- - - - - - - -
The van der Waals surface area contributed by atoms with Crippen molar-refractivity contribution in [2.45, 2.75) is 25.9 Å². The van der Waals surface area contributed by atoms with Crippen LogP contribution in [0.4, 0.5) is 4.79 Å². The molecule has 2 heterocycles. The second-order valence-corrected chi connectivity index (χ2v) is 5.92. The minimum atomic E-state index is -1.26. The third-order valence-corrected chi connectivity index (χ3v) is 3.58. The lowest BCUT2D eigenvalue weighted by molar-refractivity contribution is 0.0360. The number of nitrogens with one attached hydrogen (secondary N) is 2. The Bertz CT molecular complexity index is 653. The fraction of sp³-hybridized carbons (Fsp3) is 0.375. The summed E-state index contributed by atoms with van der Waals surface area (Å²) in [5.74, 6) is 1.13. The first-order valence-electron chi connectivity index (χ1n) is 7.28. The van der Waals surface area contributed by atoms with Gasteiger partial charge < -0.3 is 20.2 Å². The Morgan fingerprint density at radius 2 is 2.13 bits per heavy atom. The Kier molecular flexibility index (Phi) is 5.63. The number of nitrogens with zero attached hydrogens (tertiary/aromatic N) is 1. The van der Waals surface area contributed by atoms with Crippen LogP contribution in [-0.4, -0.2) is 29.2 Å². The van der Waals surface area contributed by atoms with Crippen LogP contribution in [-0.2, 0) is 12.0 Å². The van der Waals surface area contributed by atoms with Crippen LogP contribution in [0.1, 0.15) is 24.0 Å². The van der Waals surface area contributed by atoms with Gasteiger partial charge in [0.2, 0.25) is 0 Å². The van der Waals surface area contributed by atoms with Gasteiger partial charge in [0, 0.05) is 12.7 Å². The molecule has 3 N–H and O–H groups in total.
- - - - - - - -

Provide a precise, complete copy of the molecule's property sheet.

The van der Waals surface area contributed by atoms with Crippen molar-refractivity contribution in [2.45, 2.75) is 25.9 Å². The van der Waals surface area contributed by atoms with Crippen LogP contribution in [0.4, 0.5) is 4.79 Å². The molecule has 2 heterocycles. The second-order valence-corrected chi connectivity index (χ2v) is 5.92. The minimum atomic E-state index is -1.26. The third-order valence-corrected chi connectivity index (χ3v) is 3.58. The lowest BCUT2D eigenvalue weighted by molar-refractivity contribution is 0.0360. The number of nitrogens with one attached hydrogen (secondary N) is 2. The Bertz CT molecular complexity index is 653. The fraction of sp³-hybridized carbons (Fsp3) is 0.375. The summed E-state index contributed by atoms with van der Waals surface area (Å²) in [5.74, 6) is 1.13. The first-order valence-electron chi connectivity index (χ1n) is 7.28. The van der Waals surface area contributed by atoms with Gasteiger partial charge < -0.3 is 20.2 Å². The Morgan fingerprint density at radius 2 is 2.13 bits per heavy atom. The Kier molecular flexibility index (Phi) is 5.63. The number of nitrogens with zero attached hydrogens (tertiary/aromatic N) is 1. The van der Waals surface area contributed by atoms with Crippen LogP contribution in [-0.4, -0.2) is 29.2 Å². The van der Waals surface area contributed by atoms with Crippen LogP contribution in [-0.2, 0) is 12.0 Å². The van der Waals surface area contributed by atoms with Crippen LogP contribution in [0.1, 0.15) is 24.0 Å². The van der Waals surface area contributed by atoms with Gasteiger partial charge in [0.2, 0.25) is 0 Å². The van der Waals surface area contributed by atoms with Gasteiger partial charge in [0, 0.05) is 12.7 Å². The molecule has 3 N–H and O–H groups in total.